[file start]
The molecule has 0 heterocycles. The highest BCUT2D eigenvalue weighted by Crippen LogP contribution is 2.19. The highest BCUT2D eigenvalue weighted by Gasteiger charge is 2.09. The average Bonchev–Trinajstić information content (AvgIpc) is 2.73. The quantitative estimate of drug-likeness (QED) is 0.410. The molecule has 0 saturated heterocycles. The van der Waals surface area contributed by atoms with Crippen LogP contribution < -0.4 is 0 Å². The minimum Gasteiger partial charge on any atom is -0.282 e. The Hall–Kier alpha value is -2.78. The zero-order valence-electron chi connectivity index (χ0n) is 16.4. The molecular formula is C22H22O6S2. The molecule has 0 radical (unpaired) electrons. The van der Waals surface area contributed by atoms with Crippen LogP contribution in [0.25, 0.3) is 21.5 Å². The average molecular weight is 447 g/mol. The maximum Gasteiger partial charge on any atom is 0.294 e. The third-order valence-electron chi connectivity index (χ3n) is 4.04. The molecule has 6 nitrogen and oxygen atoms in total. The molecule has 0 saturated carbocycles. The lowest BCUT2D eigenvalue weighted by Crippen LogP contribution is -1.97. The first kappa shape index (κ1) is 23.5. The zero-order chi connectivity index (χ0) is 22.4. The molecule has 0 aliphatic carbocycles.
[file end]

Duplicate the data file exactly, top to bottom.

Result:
The molecule has 0 heterocycles. The highest BCUT2D eigenvalue weighted by Crippen LogP contribution is 2.19. The highest BCUT2D eigenvalue weighted by Gasteiger charge is 2.09. The average Bonchev–Trinajstić information content (AvgIpc) is 2.73. The quantitative estimate of drug-likeness (QED) is 0.410. The molecule has 0 saturated heterocycles. The van der Waals surface area contributed by atoms with Crippen LogP contribution < -0.4 is 0 Å². The minimum Gasteiger partial charge on any atom is -0.282 e. The Hall–Kier alpha value is -2.78. The zero-order valence-electron chi connectivity index (χ0n) is 16.4. The molecular formula is C22H22O6S2. The molecule has 0 radical (unpaired) electrons. The van der Waals surface area contributed by atoms with Crippen LogP contribution in [0.25, 0.3) is 21.5 Å². The average molecular weight is 447 g/mol. The maximum Gasteiger partial charge on any atom is 0.294 e. The third-order valence-electron chi connectivity index (χ3n) is 4.04. The molecule has 6 nitrogen and oxygen atoms in total. The molecule has 0 saturated carbocycles. The lowest BCUT2D eigenvalue weighted by Crippen LogP contribution is -1.97. The first kappa shape index (κ1) is 23.5. The zero-order chi connectivity index (χ0) is 22.4. The molecule has 0 aliphatic carbocycles.